little more than window-dressing.
For the week ending July 18, according to the National Ag Statistics
States with the worst pasture conditions -- at least 30% of the acreage
rated poor or worse -- include: Alabama (83%); Arizona (81%); Arkansas
(33%); Colorado (65%); Georgia (62%); Iowa (41%); Kansas (35%);
Louisiana (30%); Michigan (36%); Mississippi (60%); Missouri (52%);
Nebraska (58%); New Mexico (70%); North Dakota (62%); Oklahoma (61%);
South Dakota (52%); Texas (63%); Wisconsin (43%); Wyoming (63%).
- Corn -- 51% is at or beyond the silking
stage, which is 5% ahead of last year and 13%
ahead of average. Silking was reported at or ahead of normal in all
states but Indiana. 6% has entered the dough
stage, which is on par with last year and the
five-year average. 62% is rated Good or better, compared to 55% last year.
- Soybeans -- Blooming has begun on 60% of the
acreage, 1% behind last year, but 12% ahead of
normal. 16% was setting pods,
1% ahead of last year and 5% ahead of normal. 57% is
rated Good or better; 53% was at the same time
- Winter wheat -- 80% of the acreage has been
harvested. That's 4% ahead of last year and 7%
ahead of the normal pace.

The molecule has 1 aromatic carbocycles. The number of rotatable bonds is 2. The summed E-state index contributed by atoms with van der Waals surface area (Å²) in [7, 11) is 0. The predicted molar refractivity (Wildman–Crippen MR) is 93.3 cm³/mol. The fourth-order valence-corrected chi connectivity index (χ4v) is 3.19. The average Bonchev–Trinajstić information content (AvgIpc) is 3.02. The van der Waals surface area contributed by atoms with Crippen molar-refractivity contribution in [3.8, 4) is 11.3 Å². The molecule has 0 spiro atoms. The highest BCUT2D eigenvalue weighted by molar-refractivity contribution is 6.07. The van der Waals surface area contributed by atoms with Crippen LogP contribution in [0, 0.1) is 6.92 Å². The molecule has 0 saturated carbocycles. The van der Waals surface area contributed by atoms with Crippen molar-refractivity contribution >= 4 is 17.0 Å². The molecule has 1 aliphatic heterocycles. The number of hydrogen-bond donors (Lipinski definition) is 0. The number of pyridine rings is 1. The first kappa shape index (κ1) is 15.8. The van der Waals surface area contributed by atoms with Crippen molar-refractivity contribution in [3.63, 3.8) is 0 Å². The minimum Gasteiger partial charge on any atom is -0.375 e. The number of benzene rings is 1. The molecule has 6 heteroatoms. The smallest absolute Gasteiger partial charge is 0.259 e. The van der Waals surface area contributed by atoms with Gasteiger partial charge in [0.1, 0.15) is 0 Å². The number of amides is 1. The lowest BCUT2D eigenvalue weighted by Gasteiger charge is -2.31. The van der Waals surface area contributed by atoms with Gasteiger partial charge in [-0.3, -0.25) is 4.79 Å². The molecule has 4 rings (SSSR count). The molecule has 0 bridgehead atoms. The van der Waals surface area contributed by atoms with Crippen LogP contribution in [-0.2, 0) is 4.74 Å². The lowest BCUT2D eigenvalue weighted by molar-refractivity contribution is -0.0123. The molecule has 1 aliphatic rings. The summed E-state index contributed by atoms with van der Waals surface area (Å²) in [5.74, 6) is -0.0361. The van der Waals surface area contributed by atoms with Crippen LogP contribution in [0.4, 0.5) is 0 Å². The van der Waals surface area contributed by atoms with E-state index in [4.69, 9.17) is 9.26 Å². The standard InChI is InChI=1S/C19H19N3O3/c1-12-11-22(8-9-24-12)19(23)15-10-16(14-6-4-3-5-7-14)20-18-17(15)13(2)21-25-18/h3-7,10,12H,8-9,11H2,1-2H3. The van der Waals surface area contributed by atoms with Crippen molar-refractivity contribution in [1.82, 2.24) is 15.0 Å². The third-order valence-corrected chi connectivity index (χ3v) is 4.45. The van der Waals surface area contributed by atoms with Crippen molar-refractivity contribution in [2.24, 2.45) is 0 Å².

- Spring wheat -- 97% of the crop is at or beyond
the heading stage, which is 7% ahead of last year
and 11% ahead of the five-year average. 34% is rated
Good or better, compared to 75% last year.
- Barley -- Heading advanced to 86%, compared to 87% at this time last year and 85% for
normal. 52% is rated Good or
better, compared to 80% last year.
- Sorghum -- 37% of the acreage is in the heading
stage, which is 12% ahead of last year and 9%
ahead of average. 23% was at or beyond turning
color, 7% ahead of last year and ahead of normal.
42% is ranked Good or better,
compared to 57% last year.
- Oats -- 18% of the acreage is harvested, which is 1% ahead of last year and 4% ahead of average.
33% is rated Good or better,
compared to 64% last year.
- Pasture -- 24% is rated Good and 4% is rated
Excellent, compared to 34% and 7%, respectively
last year. 23% is rated Poor and 18% is ranked Very
Poor, compared to 17% and 9% respectively at the
same time last year.
States with the lushest pasture conditions -- at least 40% rated good or
better -- include: Idaho (78%); Illinois (46%); Indiana (71%); Kentucky
(66%); Maine (79%); Maryland (61%); Michigan (46%); Nevada (42%); New
York (66%); North Carolina (56%); Ohio (72%); Oregon (53%); Pennsylvania
(68%); South Carolina (41%); Tennessee (46%); Utah (50%); Virginia
(58%); Washington (83%); West Virginia (66%).
Wheatland Stocker Conference
There's still time to sign up for the Wheatland Stocker
Conference set for August 18 at the Cherokee Strip Conference Center in
Enid, OK. The 20th annual event features a Who's Who of industry leaders
to discuss everything from the cattle cycle, to no-till and low-till
farming, to the impact of industry transitions on the stocker business.
Speakers and topics include:
To sign up -- registration is free, including lunch, contact